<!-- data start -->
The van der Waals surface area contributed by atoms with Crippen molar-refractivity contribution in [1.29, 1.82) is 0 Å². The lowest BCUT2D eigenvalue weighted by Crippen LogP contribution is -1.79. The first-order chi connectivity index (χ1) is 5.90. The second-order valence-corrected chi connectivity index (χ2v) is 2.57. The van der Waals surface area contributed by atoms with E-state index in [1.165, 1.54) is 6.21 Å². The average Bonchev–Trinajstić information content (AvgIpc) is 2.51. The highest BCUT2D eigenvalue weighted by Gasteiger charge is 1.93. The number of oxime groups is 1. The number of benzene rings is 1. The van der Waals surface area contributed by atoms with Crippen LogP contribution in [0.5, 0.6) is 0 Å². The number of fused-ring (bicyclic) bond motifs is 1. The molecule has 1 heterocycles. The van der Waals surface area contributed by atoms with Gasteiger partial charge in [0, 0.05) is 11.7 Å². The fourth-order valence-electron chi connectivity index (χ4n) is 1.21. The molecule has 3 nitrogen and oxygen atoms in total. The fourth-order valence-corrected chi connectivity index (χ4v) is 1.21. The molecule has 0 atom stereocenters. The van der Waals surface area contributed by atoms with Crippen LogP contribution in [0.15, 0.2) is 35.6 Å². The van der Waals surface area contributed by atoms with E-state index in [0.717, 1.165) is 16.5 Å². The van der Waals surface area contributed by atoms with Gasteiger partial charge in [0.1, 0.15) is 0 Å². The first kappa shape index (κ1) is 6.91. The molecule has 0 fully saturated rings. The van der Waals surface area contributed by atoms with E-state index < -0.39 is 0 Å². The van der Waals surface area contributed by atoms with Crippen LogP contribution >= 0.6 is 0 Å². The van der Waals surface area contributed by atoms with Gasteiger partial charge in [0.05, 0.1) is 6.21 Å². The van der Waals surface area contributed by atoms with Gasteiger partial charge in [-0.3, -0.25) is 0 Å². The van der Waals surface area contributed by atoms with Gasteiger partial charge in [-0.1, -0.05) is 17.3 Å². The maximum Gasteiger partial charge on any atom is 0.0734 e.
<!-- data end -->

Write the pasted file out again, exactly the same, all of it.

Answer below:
The van der Waals surface area contributed by atoms with Crippen molar-refractivity contribution in [1.29, 1.82) is 0 Å². The lowest BCUT2D eigenvalue weighted by Crippen LogP contribution is -1.79. The first-order chi connectivity index (χ1) is 5.90. The second-order valence-corrected chi connectivity index (χ2v) is 2.57. The van der Waals surface area contributed by atoms with E-state index in [1.165, 1.54) is 6.21 Å². The average Bonchev–Trinajstić information content (AvgIpc) is 2.51. The highest BCUT2D eigenvalue weighted by Gasteiger charge is 1.93. The number of oxime groups is 1. The number of benzene rings is 1. The van der Waals surface area contributed by atoms with Crippen LogP contribution in [0.5, 0.6) is 0 Å². The number of fused-ring (bicyclic) bond motifs is 1. The molecule has 1 heterocycles. The van der Waals surface area contributed by atoms with Gasteiger partial charge in [0, 0.05) is 11.7 Å². The fourth-order valence-electron chi connectivity index (χ4n) is 1.21. The molecule has 3 nitrogen and oxygen atoms in total. The fourth-order valence-corrected chi connectivity index (χ4v) is 1.21. The molecule has 0 atom stereocenters. The van der Waals surface area contributed by atoms with Crippen LogP contribution in [0.15, 0.2) is 35.6 Å². The van der Waals surface area contributed by atoms with E-state index in [0.717, 1.165) is 16.5 Å². The van der Waals surface area contributed by atoms with Gasteiger partial charge in [0.1, 0.15) is 0 Å². The first kappa shape index (κ1) is 6.91. The molecule has 0 fully saturated rings. The van der Waals surface area contributed by atoms with E-state index < -0.39 is 0 Å². The van der Waals surface area contributed by atoms with Crippen LogP contribution >= 0.6 is 0 Å². The van der Waals surface area contributed by atoms with Gasteiger partial charge in [0.05, 0.1) is 6.21 Å². The van der Waals surface area contributed by atoms with Gasteiger partial charge in [-0.3, -0.25) is 0 Å². The van der Waals surface area contributed by atoms with Gasteiger partial charge in [-0.1, -0.05) is 17.3 Å². The maximum Gasteiger partial charge on any atom is 0.0734 e.